There’s a lot of advice out there attempting to teach recruiters how to get the employees with the best fit and qualities. It’s nothing new to say that the most common skills to look for are – good communication, interpersonal, self-motivated, and adaptability. While such qualities are a shoe-in in conducting talent sourcing, reality dictates that no matter how attractive a candidate may be, one would have his or her own share of weaknesses inevitably.
Lori Goler, Head of People at Facebook, emphasizes that if you want to hire the best candidate and assess the totality of a person, you should accept that they are not flawless. Instead, recruiters need to look, intentionally, for a candidate’s flaws and see if these weaknesses are manageable enough to even contribute to the employee’s overall success with the company. Here are three of them:
Too Much Obedience
While many businesses say that they need visionaries and innovators, individuals who will do what they are told are what they really need. Followership is a skill set companies need just as badly as leadership. In fact, every collective system needs the majority of its members to obey rules and regulations, and this should be known by the management. Conformism can hold the harmony and effectiveness of the current system of a business.
A meta-study done by Blaine H. Gaddis, a known organizational psychologist, regarding dark characteristics of a leader shows that attention seeking individuals often come out as leaders and even become more effective once given such responsibility. The drawback of this, of course, is that too much attention might provoke the person’s ego-centric tendencies.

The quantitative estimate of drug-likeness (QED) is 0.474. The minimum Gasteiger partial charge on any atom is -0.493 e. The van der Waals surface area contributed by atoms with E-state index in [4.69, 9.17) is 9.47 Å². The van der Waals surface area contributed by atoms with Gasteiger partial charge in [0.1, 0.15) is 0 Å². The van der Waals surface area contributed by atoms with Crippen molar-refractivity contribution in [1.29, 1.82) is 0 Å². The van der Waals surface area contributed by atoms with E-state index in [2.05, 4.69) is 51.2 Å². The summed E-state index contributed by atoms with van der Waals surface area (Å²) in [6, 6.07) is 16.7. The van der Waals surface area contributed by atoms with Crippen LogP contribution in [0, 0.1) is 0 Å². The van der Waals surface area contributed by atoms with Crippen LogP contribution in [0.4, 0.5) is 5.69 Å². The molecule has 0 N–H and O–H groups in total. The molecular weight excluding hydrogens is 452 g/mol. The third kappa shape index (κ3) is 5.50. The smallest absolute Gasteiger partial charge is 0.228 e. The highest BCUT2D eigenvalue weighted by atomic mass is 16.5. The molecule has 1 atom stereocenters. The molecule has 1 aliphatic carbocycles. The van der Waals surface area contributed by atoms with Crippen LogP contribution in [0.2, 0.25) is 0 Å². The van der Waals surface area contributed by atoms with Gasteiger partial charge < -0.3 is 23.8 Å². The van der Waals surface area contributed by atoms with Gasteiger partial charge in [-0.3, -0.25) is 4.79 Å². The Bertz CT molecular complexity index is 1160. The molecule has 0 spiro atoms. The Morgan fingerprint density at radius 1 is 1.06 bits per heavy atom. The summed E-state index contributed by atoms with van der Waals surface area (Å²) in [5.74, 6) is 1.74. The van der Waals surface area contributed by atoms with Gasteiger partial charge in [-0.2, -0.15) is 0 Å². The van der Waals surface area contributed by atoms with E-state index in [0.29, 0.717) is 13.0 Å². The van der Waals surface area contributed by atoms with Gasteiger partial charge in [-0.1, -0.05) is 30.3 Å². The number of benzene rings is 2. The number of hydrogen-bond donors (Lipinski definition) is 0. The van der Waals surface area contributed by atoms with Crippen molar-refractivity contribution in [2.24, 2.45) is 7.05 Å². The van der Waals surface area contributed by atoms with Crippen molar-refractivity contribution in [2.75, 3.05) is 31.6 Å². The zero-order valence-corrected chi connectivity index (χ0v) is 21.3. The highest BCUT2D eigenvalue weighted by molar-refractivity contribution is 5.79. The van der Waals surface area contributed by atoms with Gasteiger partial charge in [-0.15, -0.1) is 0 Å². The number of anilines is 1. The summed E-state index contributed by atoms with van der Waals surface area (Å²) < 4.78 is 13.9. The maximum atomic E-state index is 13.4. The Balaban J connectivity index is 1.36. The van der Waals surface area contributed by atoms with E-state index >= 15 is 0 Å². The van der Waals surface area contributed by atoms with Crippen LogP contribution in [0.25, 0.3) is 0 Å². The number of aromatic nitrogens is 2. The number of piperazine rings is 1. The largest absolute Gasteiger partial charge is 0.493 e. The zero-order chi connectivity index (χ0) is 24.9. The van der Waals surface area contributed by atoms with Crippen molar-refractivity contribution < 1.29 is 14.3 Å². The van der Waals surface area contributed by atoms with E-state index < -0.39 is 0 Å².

The best case scenario is someone who likes to impress and be the center of attention, but without being excessively self-obsessed or entitled. In other words, a leader who develops a highly recognizable individual being, and is also concerned about the welfare of others.
The ideal employee is capable of both practicing diplomacy and adhering to the social norms, including the ability to be cleverly dishonest like making a client feel that they are the most special person in the world even though you cannot stand their demands.
Research suggests that at times, dishonest individuals are the more creative ones. This might be attributed to lying requiring some effort when it comes to creativity and imagination. That’s why you have to look out for applicants vying for that creative job – they might be altering some facts (hopefully not in a malicious way).
Do not stop searching for the strengths and the best qualities of the candidates. If you are lucky enough to recruit workers who are capable, likable, and motivated, make sure they would also have the least (and manageable) flaws possible. When all is said and done, recruiters should look for the yin and the yang of an individual in order to get a bigger idea on the person’s behaviour and character.